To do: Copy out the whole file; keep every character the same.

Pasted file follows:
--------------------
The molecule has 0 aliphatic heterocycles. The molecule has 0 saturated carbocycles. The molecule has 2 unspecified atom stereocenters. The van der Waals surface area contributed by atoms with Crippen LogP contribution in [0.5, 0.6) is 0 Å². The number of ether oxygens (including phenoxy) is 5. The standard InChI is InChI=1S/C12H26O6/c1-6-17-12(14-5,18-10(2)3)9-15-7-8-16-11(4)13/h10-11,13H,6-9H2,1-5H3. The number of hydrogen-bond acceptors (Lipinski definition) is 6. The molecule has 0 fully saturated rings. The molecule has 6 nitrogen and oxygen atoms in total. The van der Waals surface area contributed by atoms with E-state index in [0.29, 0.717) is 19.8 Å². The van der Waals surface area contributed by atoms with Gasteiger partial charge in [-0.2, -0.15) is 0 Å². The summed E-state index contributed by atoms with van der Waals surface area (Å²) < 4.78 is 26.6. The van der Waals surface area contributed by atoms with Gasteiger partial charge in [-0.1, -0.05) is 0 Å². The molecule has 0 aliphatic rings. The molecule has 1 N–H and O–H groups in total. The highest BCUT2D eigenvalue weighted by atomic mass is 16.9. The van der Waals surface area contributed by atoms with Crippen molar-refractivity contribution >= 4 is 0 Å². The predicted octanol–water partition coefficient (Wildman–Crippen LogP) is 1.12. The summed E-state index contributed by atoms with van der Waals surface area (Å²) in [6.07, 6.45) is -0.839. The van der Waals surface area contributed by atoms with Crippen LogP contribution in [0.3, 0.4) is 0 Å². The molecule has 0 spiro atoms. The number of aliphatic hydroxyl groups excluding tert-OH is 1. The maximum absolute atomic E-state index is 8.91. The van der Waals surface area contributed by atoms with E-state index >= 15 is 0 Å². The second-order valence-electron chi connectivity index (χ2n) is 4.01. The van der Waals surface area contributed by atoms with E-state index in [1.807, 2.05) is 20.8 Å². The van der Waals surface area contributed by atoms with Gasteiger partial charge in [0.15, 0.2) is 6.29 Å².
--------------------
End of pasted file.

The molecule has 0 aliphatic heterocycles. The molecule has 0 saturated carbocycles. The molecule has 2 unspecified atom stereocenters. The van der Waals surface area contributed by atoms with Crippen LogP contribution in [0.5, 0.6) is 0 Å². The number of ether oxygens (including phenoxy) is 5. The standard InChI is InChI=1S/C12H26O6/c1-6-17-12(14-5,18-10(2)3)9-15-7-8-16-11(4)13/h10-11,13H,6-9H2,1-5H3. The number of hydrogen-bond acceptors (Lipinski definition) is 6. The molecule has 0 fully saturated rings. The molecule has 6 nitrogen and oxygen atoms in total. The van der Waals surface area contributed by atoms with E-state index in [0.29, 0.717) is 19.8 Å². The van der Waals surface area contributed by atoms with Gasteiger partial charge in [-0.2, -0.15) is 0 Å². The summed E-state index contributed by atoms with van der Waals surface area (Å²) < 4.78 is 26.6. The van der Waals surface area contributed by atoms with Gasteiger partial charge in [-0.1, -0.05) is 0 Å². The molecule has 0 aliphatic rings. The molecule has 1 N–H and O–H groups in total. The highest BCUT2D eigenvalue weighted by atomic mass is 16.9. The van der Waals surface area contributed by atoms with Crippen molar-refractivity contribution >= 4 is 0 Å². The predicted octanol–water partition coefficient (Wildman–Crippen LogP) is 1.12. The summed E-state index contributed by atoms with van der Waals surface area (Å²) in [6.07, 6.45) is -0.839. The van der Waals surface area contributed by atoms with Crippen LogP contribution in [0.3, 0.4) is 0 Å². The molecule has 0 spiro atoms. The number of aliphatic hydroxyl groups excluding tert-OH is 1. The maximum absolute atomic E-state index is 8.91. The van der Waals surface area contributed by atoms with E-state index >= 15 is 0 Å². The second-order valence-electron chi connectivity index (χ2n) is 4.01. The van der Waals surface area contributed by atoms with E-state index in [1.807, 2.05) is 20.8 Å². The van der Waals surface area contributed by atoms with Gasteiger partial charge in [0.15, 0.2) is 6.29 Å².